COVID-19 and the age of the contactless experience

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As the COVID-19 pandemic continues to hit hard across the world, consumers are putting a high price on health factors when interacting with organisations. To reduce the risk of infection, people are anxious to minimise physical contact and maximise contactless interactions, and companies are taking note.

Tesla, for example, offers a contactless car delivery scheme that minimises customer contact with the car maker’s employees. This trend raises a number of questions for organisations and their leaders. How can organisations redesign customer experiences to align with this contactless world?

Will the focus on touchless interactions persist beyond the pandemic? And how should organisations tackle consumer concerns about data security and privacy, given that a contactless experience demands increased rollout of technologies such as facial recognition?

To help answer these questions, CapGemini surveyed over 4,800 consumers and over 950 executives from 12 major economies: China, the United Kingdom, the United States, Australia, India, Sweden, the Netherlands, Germany, France, Spain, Italy, and Brazil.

Retail store sales by categoryDrawing on that research, their research note focuses on four key consumer trends:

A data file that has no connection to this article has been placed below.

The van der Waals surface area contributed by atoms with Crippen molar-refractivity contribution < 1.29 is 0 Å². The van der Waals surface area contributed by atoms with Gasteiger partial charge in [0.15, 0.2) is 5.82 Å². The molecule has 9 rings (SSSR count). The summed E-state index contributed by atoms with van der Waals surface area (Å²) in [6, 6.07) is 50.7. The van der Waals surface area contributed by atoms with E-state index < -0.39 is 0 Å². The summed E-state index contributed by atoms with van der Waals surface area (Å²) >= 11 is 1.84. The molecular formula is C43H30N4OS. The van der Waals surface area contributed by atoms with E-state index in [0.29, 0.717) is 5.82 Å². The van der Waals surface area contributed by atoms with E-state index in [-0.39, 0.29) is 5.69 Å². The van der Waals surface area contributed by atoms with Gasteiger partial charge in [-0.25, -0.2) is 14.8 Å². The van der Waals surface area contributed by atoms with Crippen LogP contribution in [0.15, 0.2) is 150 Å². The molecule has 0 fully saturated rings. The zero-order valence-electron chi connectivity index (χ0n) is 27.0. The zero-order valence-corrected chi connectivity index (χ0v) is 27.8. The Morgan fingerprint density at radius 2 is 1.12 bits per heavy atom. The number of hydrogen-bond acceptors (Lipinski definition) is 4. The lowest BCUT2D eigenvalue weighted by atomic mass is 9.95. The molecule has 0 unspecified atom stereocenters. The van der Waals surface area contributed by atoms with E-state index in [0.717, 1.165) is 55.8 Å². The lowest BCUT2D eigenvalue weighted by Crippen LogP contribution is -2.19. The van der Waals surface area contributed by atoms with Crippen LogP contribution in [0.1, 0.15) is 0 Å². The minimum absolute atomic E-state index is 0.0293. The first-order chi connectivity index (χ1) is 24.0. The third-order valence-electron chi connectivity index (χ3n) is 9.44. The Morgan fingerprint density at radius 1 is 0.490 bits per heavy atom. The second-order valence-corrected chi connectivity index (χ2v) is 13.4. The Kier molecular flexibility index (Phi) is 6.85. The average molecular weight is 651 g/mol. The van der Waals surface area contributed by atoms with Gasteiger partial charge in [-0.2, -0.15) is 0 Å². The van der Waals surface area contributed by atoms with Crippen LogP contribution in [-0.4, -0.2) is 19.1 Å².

1. Touchless interfaces have become integral to the customer experience in a health-and-safety conscious world.
  2. The pandemic is offering a unique opportunity to accelerate the use of voice-based interfaces in physical settings.
  3. The pandemic has caused an upsurge in the adoption of facial recognition technologies.
  4. Mobile-based contactless transactions, such as retailstore self-checkouts that use mobile apps, are gaining ground as consumers try to avoid any shared interfaces.

The pandemic is a major catalyst for touchless interface adoption: 77% of consumers expect to increase their use of touchless technologies to avoid interactions that require physical contact. And even when the pandemic is over, 62% expect to increase their use, demonstrating that this is a trend with longevity.

In some countries, there is a predicted waning of enthusiasm for contactless once the pandemic is behind us. However, this perhaps just reflects the difference between today’s heightened sense of anxiety and how consumers will behave in a world where health-and-safety concerns are more balanced against other needs.

The trend towards touchless interactions is reflected strongly in retail spending patterns over the course of the pandemic. Data from the US, for instance, shows that while consumer spending fell by a record 16.4% in April, online retailers saw an 8.4% increase in sales during the same period.

These shifts in spending highlight the need for organisations to recreate the experience and safety of online shopping within physical settings, in order to draw customers in-store.

To read the full report Covid-19 and the age of the contactless customer experience

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